Ad
Ad
Ad
Pages: [1]   Bottom of Page
Print
Author Topic: 180 ppi native better than 300 ppi interpolated?  (Read 5866 times)
Slobodan Blagojevic
Sr. Member
****
Offline Offline

Posts: 6185


When everybody thinks the same... nobody thinks.


WWW
« on: November 18, 2007, 10:33:38 PM »
ReplyReply

Let's say I have a file of 2880 x 3600 pixels and want to have a 16x20 print. This gives us a resolution of 180 ppi, generally accepted as a minimum for a decent printout. Alternatively, I can interpolate the file to 4800 x 6000 pixels and print it at 300 ppi, a native resolutions for many printers. Which method would give a better-looking result?

I know that interpolation does not add any new detail, the same way sharpening also does not add any new detail. Yet, at least when sharpening is concerned, the end results appears  sharper. So, the question is: would interpolating the file to 300 ppi produce an appearance of a higher quality print? Has anyone done such a test?
Logged

Slobodan

Flickr
500px
DougMorgan
Full Member
***
Offline Offline

Posts: 144


WWW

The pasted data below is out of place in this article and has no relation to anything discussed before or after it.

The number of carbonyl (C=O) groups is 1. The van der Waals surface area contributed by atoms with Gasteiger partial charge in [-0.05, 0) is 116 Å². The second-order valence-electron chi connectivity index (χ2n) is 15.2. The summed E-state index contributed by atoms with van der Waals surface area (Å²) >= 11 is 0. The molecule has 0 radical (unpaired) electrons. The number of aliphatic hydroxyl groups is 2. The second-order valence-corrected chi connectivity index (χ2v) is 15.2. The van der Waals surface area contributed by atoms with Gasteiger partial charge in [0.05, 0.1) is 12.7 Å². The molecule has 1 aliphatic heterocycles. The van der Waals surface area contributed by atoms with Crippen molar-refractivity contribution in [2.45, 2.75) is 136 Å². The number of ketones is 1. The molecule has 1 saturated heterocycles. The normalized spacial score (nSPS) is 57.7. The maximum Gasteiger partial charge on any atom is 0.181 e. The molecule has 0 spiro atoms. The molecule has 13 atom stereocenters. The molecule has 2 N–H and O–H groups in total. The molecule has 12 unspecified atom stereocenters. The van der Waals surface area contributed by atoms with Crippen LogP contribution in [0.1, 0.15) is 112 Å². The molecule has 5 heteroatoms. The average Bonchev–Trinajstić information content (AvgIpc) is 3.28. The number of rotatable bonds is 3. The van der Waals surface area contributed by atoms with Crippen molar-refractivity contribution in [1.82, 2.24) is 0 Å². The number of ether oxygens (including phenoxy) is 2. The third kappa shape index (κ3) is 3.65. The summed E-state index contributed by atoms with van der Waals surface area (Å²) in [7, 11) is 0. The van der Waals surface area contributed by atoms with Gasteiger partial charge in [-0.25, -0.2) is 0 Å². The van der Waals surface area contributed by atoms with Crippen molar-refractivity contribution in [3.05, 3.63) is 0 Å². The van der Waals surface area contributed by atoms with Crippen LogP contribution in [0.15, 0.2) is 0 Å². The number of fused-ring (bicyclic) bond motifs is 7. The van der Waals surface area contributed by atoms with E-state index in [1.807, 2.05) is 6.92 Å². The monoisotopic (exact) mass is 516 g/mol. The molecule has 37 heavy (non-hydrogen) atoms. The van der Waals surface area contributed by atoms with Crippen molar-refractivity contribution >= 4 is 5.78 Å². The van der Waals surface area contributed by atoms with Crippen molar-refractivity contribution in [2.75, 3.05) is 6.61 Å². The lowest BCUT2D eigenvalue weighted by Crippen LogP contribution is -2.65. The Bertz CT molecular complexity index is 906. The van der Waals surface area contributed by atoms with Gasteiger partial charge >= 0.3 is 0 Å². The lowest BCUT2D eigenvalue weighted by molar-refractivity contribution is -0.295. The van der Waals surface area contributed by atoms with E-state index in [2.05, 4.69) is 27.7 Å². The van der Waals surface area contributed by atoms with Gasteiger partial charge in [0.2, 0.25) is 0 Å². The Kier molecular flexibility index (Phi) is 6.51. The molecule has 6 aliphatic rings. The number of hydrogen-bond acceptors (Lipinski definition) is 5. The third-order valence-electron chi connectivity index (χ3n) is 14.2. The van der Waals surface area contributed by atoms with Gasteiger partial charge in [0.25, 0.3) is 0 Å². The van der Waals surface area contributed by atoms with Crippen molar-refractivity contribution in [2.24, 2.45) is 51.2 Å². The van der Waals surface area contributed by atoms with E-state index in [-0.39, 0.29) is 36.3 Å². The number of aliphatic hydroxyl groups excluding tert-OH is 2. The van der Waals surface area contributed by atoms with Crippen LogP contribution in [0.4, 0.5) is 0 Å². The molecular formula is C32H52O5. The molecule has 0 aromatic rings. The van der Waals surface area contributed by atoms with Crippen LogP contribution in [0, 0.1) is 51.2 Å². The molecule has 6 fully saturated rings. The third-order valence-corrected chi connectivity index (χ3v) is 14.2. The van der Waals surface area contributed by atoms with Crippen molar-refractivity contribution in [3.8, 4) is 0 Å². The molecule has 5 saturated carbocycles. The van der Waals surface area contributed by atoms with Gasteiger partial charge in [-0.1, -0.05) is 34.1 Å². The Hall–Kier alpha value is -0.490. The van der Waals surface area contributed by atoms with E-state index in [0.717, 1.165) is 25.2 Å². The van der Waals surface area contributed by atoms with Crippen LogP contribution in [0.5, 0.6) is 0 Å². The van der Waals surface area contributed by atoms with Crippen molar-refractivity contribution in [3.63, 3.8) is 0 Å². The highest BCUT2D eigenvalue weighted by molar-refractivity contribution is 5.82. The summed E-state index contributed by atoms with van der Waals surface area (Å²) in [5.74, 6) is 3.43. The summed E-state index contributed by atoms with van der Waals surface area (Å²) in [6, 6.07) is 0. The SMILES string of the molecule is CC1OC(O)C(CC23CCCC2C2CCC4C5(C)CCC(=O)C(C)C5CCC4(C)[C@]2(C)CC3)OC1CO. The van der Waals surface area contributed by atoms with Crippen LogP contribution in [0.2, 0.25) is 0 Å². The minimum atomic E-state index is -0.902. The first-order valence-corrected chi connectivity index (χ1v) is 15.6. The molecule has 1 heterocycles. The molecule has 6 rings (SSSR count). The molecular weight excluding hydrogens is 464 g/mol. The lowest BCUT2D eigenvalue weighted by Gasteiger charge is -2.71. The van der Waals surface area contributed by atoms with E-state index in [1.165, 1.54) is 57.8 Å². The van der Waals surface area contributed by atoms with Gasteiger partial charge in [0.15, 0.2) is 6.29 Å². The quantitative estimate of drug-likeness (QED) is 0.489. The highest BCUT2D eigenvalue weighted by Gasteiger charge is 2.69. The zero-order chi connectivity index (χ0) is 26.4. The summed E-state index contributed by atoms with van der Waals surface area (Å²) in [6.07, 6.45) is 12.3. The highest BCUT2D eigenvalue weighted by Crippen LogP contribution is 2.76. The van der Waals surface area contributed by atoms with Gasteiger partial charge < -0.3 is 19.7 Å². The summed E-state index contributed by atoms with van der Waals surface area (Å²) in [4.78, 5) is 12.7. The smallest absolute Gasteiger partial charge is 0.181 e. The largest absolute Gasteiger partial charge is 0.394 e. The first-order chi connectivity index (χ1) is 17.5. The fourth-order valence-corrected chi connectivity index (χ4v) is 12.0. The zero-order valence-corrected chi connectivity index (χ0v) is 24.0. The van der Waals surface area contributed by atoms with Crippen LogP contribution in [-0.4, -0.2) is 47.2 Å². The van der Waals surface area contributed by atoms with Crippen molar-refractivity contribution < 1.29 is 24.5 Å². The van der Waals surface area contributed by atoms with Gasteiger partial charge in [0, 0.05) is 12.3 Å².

« Reply #1 on: November 18, 2007, 11:08:17 PM »
ReplyReply

My understanding is that the printer driver will interpolate the file to the native resolution of the printer, in my case to 360 dpi for epson large format.  Unfortunately it won't use the most sophisticated method and even bicubic in photoshop will do a better job with less artifacts.

If you look at the QImage website (ddisoftware.com) I believe they have a more detailed explanation as well as some test images to demonstrate on your own printer.  Obviously the intent is to sell QImage but I think they make a good case for taking the up/down rezzing away from the printer driver.  

It's been awhile since I've done testing myself but at the time it could be pretty convincing, especially if the distance between the native printer resolution and image was great and not near an evenly divisible number (I.E. not 180, 240, etc but more like 217, 276 etc).   I would check to make sure of the printer driver's resolution and not assume 300 dpi.

I use QImage for most things but usually rez-up to the driver resolution even printing from photoshop.

Good luck....
Doug
« Last Edit: November 18, 2007, 11:12:52 PM by DougMorgan » Logged